Elliott Gives Lecture On Race, PrejudiceBy Jessica Zaman
Human rights activist Jane Elliott addressed the MIT community in room 10-250 last night on the topic of racism and other forms of discrimination.
Elliott emphasized that even today, discrimination is still a large problem, and used an exercise with MIT students to demonstrate.
Elliott has become famous for her “blue-eyed, brown-eyed” behavioral study on discrimination she performed in her third grade classroom.
Brown-eyed people better
When Dr. Martin Luther King Jr. was assassinated in April 1968, Elliott, then a grammar school teacher in a small town in Iowa, was frustrated by the nation’s response and by living in a society full of racism and discrimination. She decided to teach her students what it meant to feel discrimination.
The morning after the assassination, Elliott asked her class if they wanted to learn what discrimination was really like. When the class responded enthusiastically, Elliott declared that for the day, brown-eyed people were better that blue-eyed people.
The results of the experiment surprised Elliott. “I watched what had been marvelous, cooperative, wonderful, thoughtful children turn into nasty, vicious, discriminating little third-graders in a space of fifteen minutes,” Elliott said in The Angry Eye, a documentary about her study.
The anatomy of prejudice
“The anatomy of prejudice is that you pick out a group of people based on a characteristic over which they have no control,” she said. “You then treat them negatively.” She insisted that racism is about behavior. “It is something we can stop. People aren’t born racists. They are taught racism.”
American society, Elliott said, is conditioned to consider particular races and particular genders superior to others.
“How many of you have heard the phrase ‘We’re all the same inside?’” Elliott asked. “The truth is, we’re not.” Elliott emphasized that a black person is different from a white person, a woman is different from a man, and a young person different from an older person.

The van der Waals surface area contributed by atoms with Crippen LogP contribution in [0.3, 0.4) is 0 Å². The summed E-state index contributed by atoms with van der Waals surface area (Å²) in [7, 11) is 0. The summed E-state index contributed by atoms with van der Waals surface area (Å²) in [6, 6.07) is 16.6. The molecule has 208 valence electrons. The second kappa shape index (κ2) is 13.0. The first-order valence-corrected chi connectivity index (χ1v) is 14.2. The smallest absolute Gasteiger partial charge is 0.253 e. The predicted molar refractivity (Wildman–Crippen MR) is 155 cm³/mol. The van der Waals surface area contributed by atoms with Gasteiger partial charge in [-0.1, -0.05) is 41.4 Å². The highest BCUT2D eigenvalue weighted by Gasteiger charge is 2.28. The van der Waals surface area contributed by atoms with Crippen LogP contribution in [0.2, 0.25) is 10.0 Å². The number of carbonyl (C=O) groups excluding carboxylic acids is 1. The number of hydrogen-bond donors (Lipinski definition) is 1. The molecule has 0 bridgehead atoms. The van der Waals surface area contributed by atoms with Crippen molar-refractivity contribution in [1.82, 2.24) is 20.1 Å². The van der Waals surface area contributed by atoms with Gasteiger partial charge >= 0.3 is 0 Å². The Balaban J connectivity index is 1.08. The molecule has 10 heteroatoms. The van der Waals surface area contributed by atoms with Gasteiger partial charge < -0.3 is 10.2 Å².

An exercise for MIT
“I came here to share my experiences, not to argue,” she said. She allowed the audience to have an experience of its own by using two MIT students to demonstrate. The two students had distinctly unique profiles -- one was a tall, white blue-eyed male and the other was a black female of normal stature.
Elliott asked audience members to list physical differences that distinguished each student. Height, color, and gender were mentioned. When asked about his height, the male student replied that he liked it. “It gives me a sense of power.”
Elliott responded that studies have proven height does indeed convey a credible sense of power.
Elliott went on to ask the students several questions about their appearance. “Do you think about your color?” Elliott asked both students.
“I never have to think about it,” replied the male student.
“He never has to think about it. Is that freedom? Yes, and a lot of power,” Elliot said.
The female student, however, responded very differently. “I think about it all the time,” she said.
When asked about her race, the female student responded she was African-American.
“That’s a geographical origin,” said Elliott. “You belong to the human race.”
Race and politics
Politics was a recurring topic in Elliott’s talk. She discussed a variety of areas including abortion, affirmative action, women’s rights and the draft.
“Do you think American politics have anything to do with race?” she asked.
“We’re in dangerous times,” she said. “Democrats don’t want to be accused of being un-American. They don’t want to argue with the president in times of war. Edmund Burke said, ‘All that is necessary for evil to prevail is for good men to do nothing,’” she said, repeating an apocryphal quotation but a powerful aphorism.
Elliott criticized the analogy of America to a melting pot. “We’re more like a stir fry,” she said. “How many of you take your carrots, broccoli, and snow peas and put them in the blender? We want people to keep their identity. We want to live in a society where people’s differences are recognized, appreciated, and cherished.”
Elliott emphasized racism is not inherent within human beings, but something we learn. “Anything you learn, you can unlearn,” she said.
“It was a good reminder, “ said Alexandra F. Awai ’04. “There’s a lot of stuff that’s going on today. Things have recently taken a turn for the worse. I think it reinforced some basic principles about racism.”